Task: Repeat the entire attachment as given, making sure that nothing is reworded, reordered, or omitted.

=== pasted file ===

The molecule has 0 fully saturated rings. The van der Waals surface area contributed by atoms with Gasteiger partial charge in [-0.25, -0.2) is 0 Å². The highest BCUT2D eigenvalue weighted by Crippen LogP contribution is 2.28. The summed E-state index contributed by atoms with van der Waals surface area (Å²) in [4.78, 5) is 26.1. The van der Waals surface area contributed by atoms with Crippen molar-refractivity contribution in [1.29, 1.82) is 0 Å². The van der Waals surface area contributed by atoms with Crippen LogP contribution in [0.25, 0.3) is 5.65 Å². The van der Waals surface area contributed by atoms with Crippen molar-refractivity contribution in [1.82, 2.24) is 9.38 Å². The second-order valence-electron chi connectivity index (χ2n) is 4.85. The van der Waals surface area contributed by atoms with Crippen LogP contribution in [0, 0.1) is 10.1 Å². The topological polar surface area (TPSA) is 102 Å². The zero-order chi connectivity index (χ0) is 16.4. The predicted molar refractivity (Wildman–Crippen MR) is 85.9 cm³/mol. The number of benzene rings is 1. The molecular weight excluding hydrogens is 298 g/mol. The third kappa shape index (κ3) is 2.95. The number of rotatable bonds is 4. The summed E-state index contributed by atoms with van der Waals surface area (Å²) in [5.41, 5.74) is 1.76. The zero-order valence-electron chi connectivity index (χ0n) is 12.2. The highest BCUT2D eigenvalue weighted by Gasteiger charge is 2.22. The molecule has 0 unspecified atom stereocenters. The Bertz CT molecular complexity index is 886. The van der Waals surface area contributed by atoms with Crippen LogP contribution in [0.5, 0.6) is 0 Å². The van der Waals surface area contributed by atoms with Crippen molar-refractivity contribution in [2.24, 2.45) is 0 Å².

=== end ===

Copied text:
The molecule has 0 fully saturated rings. The van der Waals surface area contributed by atoms with Gasteiger partial charge in [-0.25, -0.2) is 0 Å². The highest BCUT2D eigenvalue weighted by Crippen LogP contribution is 2.28. The summed E-state index contributed by atoms with van der Waals surface area (Å²) in [4.78, 5) is 26.1. The van der Waals surface area contributed by atoms with Crippen molar-refractivity contribution in [1.29, 1.82) is 0 Å². The van der Waals surface area contributed by atoms with Crippen LogP contribution in [0.25, 0.3) is 5.65 Å². The van der Waals surface area contributed by atoms with Crippen molar-refractivity contribution in [1.82, 2.24) is 9.38 Å². The second-order valence-electron chi connectivity index (χ2n) is 4.85. The van der Waals surface area contributed by atoms with Crippen LogP contribution in [0, 0.1) is 10.1 Å². The topological polar surface area (TPSA) is 102 Å². The zero-order chi connectivity index (χ0) is 16.4. The predicted molar refractivity (Wildman–Crippen MR) is 85.9 cm³/mol. The number of benzene rings is 1. The molecular weight excluding hydrogens is 298 g/mol. The third kappa shape index (κ3) is 2.95. The number of rotatable bonds is 4. The summed E-state index contributed by atoms with van der Waals surface area (Å²) in [5.41, 5.74) is 1.76. The zero-order valence-electron chi connectivity index (χ0n) is 12.2. The highest BCUT2D eigenvalue weighted by Gasteiger charge is 2.22. The molecule has 0 unspecified atom stereocenters. The Bertz CT molecular complexity index is 886. The van der Waals surface area contributed by atoms with Crippen LogP contribution in [0.5, 0.6) is 0 Å². The van der Waals surface area contributed by atoms with Crippen molar-refractivity contribution in [2.24, 2.45) is 0 Å².